For the benefit of the environment: And the survivors get the earth: California legalizes human composting

In the US state of California there will be a new way of burial in the future: the composting of people.

For the benefit of the environment: And the survivors get the earth: California legalizes human composting

In the US state of California there will be a new way of burial in the future: the composting of people. Gov. Gavin Newsom signed legislation Sunday that would provide a state regulatory process for the "natural organic reduction," or conversion, of human remains into soil, US media reports. The law is scheduled to come into force in 2027.

"It's completely natural," quotes the US broadcaster WSMV Carolyn Maezes, co-founder of the funeral home Earth Funeral. "The microbes in our bodies get to work. They start breaking down our bodies at the molecular level. These microbes and the additional natural ingredients, the wood chips, the wildflowers and the mulch, combine to essentially create compost."

Earth Funeral has been offering this method of corpse disposal in the state of Washington since March. Composting by humans is also legal in Oregon, Colorado and Vermont. Proponents consider the procedure to be more environmentally friendly than coffin burials and cremation. "With climate change and sea level rise posing a very real threat to our environment, this is an alternative method of disposal that does not result in emissions to the atmosphere," said Cristina Garcia MP, who drafted the bill.

And in fact, human composting is significantly more environmentally friendly than traditional burial methods. For comparison, making and transporting a standard coffin and headstone emits the same amount of greenhouse gases as driving a 4,000-kilometer car, according to a 2017 study by the City of Paris Funeral Services. And cremation would require 135 liters of fuel per body, and about Pumping 500 pounds of CO2 into the atmosphere, Micah Truman, head of the Return Home funeral home in Auburn, Washington, told AFP. "We've developed a system that's about 90 percent cleaner than that."

According to AFP, 1.8 million Americans were cremated in 2020, and each ceremony released as much greenhouse gas emissions as the average family car does when it runs out of two tanks. With that, annual CO2 emissions from cremation exceeded 360,000 tons in the US alone.

The process of human composting can vary slightly depending on the funeral home, but "Typically after death, a person's corpse is placed in an insulated vessel filled with organic material to aid in the decomposition process," writes USA Today ". The Natural Funeral uses an approximately 2.15 meter long insulated wooden box with wood chips and straw. Two large round wooden discs are attached to either end, allowing the box to be rolled across the floor and providing the oxygenation, agitation and absorption needed to compost a corpse. The jar must reach a temperature of 55 degrees Celsius continuously for at least 72 hours to kill all bacteria and pathogens. The high temperature arises naturally as the body decomposes in a closed box.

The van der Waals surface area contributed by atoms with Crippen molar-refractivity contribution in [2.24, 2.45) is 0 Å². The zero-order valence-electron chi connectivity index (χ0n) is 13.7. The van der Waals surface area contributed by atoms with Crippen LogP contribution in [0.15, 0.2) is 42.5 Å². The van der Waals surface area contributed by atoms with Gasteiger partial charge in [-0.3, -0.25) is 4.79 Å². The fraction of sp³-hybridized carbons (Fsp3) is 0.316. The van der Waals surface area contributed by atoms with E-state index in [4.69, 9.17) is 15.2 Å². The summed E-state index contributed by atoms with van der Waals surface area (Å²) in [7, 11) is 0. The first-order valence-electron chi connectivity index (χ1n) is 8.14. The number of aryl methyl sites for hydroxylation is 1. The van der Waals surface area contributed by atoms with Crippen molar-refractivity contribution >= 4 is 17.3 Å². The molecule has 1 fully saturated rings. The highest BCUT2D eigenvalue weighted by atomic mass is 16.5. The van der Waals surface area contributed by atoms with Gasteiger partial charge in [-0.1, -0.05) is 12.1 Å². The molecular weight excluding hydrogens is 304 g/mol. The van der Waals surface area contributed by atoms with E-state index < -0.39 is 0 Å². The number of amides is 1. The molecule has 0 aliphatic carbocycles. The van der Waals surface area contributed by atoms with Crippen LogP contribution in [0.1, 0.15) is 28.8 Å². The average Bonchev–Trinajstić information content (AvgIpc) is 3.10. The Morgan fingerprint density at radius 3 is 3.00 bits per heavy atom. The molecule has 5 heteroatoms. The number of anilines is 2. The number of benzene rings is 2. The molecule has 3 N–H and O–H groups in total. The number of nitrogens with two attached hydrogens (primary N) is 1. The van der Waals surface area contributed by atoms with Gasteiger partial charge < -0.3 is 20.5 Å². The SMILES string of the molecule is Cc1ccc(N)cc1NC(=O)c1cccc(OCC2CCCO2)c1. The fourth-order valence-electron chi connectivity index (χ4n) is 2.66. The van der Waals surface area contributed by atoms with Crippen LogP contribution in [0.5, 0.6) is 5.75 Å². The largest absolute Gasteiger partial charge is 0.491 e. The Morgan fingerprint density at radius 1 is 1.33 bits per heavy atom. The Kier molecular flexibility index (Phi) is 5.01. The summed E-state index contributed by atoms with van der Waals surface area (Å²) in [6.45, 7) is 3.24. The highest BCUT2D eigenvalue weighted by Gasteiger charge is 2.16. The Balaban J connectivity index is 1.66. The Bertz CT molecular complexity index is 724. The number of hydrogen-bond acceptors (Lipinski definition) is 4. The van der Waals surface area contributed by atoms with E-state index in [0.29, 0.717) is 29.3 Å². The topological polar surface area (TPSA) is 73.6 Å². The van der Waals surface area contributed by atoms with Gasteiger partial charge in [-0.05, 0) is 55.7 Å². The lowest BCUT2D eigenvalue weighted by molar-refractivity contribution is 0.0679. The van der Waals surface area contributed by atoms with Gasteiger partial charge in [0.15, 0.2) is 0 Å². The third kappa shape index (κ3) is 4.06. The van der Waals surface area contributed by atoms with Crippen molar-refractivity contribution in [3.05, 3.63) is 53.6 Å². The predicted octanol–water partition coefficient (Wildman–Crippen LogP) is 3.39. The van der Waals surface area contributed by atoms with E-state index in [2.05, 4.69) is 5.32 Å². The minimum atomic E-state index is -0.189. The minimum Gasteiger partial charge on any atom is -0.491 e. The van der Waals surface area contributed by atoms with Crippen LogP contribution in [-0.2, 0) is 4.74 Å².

After about three months, the container is opened and medical equipment and large bones are filtered out of the earth, as "USA Today" further reports. The remaining bones would be pulverized and returned to the vessel for composting for another three months. The teeth would be removed to prevent contamination of the compost by mercury in dental fillings.

The entire human composting process therefore usually takes about half a year. After the corpse is fully composted, loved ones can choose to take the soil home with them, or have the funeral home give it to farms, for example.

The family can do whatever they want with it, said Return Home boss Truman to the British "Guardian". There were customers who planted trees and flowers in it or strewn the earth into the sea. A farmer asked before he died that his remains be returned to the farm he worked all his life. "There are no limits to what you can do with the earth after death."

But not everyone shares the excitement of environmentalists and funeral directors about California's new burial facility. The California Catholic Conference, which represents the Catholic Church, opposed the bill, condemning it as an unworthy way of caring for the human body. The procedure "simply reduces the human body to a disposable product," criticized the panel. "The practice of respectfully burying the bodies or honoring the ashes of the deceased conforms to the virtually universal norm of reverence and care for the deceased."

In fact, the practice of returning a body to earth after death is not all that new and is a long tradition in many cultures. Thus, according to traditional Jewish law, a corpse should be returned to the earth as quickly as possible. Embalming is not allowed, and the deceased is buried in a coffin made entirely of wood with holes drilled in the bottom to speed up the process of decomposition. And Buddhist Tibetans practice "sky burials," in which a human corpse is placed on a mountaintop to rot or be eaten by animals.

Sources: WSMV, USA Today, AFP, The Guardian

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